Tuesday, 24 June 2014

Gendered toys and German craftsmanship

These days you hear a lot about gendered toys. Pink for girls and blue for boys - with shops such as Boots colour coordinating the placement of toys on shelves to make it easier for shoppers. Boots has recently stopped this practice due to consumer pressure, but other stores still persist.

I was lucky enough to be born in the 1970s, when the pinkification of girls was not as prevelant as it is now. My sister and I were occasionally given the same toy in different colours, and I invariably went with blue while she chose red. I was virulently anti-pink, and while I played with dolls, I also had a collection of matchbox cars, a whole zoo-full of animals, and lots and lots of legos (with not a single pink block among them). Some of my favourite toys were a tool kit (with a saw that actually worked), the Fisher Price castle (which did have a pink dragon, but otherwise encouraged such ungirly behaviour as dropping all the characters in the dungeon and the alligator-filled moat), and the Fisher Price parking garage (complete with car elevator and petrol pump)*.


Notice the matching outfits of the king and queen
and prince and princess. Not a hint of pink.


Garage equipped with elevator with ringing bell, rotating platform
on the top floor and hydraulic lift for the cars. Bliss!

However, despite the lack of gendering pressure from my toys, I was highly covetous of one of my sister's possessions: a miniature closet containing a full complement of German-made, natural wood and metal cleaning implements (with real soap included). She was kind enough to let me play with it, and I spent many happy hours sweeping with the tiny broom and sloshing soapy water around with the tiny mop and pail.

I suppose an interest in minatures and cleaning are not necessarily gendered. Even in the 1970s my father shared housework duties (he did the 'manly' tasks: taking out the trash, vacuuming, and mowing & raking the lawn. My mother cooked and did laundry, my sister and I cleaned the bathrooms, set & cleared the table, washed & dried the dishes, and dusted). And given that my father is probably even tidier than my mother, I suppose my interest in cleaning could arguably come from both sides.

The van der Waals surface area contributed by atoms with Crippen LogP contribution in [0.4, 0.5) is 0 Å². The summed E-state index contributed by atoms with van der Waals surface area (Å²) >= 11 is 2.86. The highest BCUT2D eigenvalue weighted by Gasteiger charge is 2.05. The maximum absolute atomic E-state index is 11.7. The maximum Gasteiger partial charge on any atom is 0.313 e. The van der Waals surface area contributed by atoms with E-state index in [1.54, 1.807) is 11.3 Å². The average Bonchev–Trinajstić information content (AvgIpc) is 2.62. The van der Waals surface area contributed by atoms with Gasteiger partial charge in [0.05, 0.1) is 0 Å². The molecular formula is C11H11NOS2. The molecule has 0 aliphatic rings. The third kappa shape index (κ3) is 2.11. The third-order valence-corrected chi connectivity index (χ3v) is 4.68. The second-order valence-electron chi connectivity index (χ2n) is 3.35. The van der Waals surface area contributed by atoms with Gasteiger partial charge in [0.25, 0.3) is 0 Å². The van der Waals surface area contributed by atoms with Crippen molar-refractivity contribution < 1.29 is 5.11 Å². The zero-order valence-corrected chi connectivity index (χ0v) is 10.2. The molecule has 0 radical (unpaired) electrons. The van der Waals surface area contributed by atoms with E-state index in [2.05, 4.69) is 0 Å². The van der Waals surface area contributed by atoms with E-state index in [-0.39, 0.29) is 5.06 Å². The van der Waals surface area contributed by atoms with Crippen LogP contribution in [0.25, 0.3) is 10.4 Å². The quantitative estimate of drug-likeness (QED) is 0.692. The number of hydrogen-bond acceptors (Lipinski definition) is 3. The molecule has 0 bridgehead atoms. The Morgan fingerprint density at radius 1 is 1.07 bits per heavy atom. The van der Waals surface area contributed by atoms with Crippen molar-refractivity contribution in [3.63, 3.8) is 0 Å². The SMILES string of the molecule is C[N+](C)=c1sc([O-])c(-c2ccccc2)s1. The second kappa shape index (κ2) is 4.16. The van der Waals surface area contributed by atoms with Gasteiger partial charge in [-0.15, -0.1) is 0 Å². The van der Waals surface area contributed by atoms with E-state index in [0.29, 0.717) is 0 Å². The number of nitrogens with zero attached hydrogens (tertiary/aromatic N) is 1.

At any rate, I am still very fond of miniatures, and still a compulsive cleaner, so while on a trip to Germany, upon passing a shop dedicated to wooden cleaning implements, I absolutely had to stop and take a look.

Hintz - Bürsten shop in the lovely university town of Marburg

I oohed and aahed over the brooms and brushes of every shape, size and function, all made of natural wood and bristles. But I balked somewhat at the prices (10€ for an espresso brush? Gulp). Until I saw, miracle of miracles, a miniature cleaning set! Not quite as impressive as my sister's, but this one had the added bonus of a set of tiny clothes pins and chamois cloth. I bought the green set (of course).


Cleaning set - containing the same fragrant soap as my sister's

I briefly considered which friend's lucky daughter would receive it, but as one shouldn't, after all, encourage gendered toys for children, I decided I would just keep it for myself.

Gleeful contemplation of my very own cleaning set, at long last.

*Tragically, my parents gave the Fisher Price toys away when my sister and I went off to college. I am considering sourcing replacements from ebay.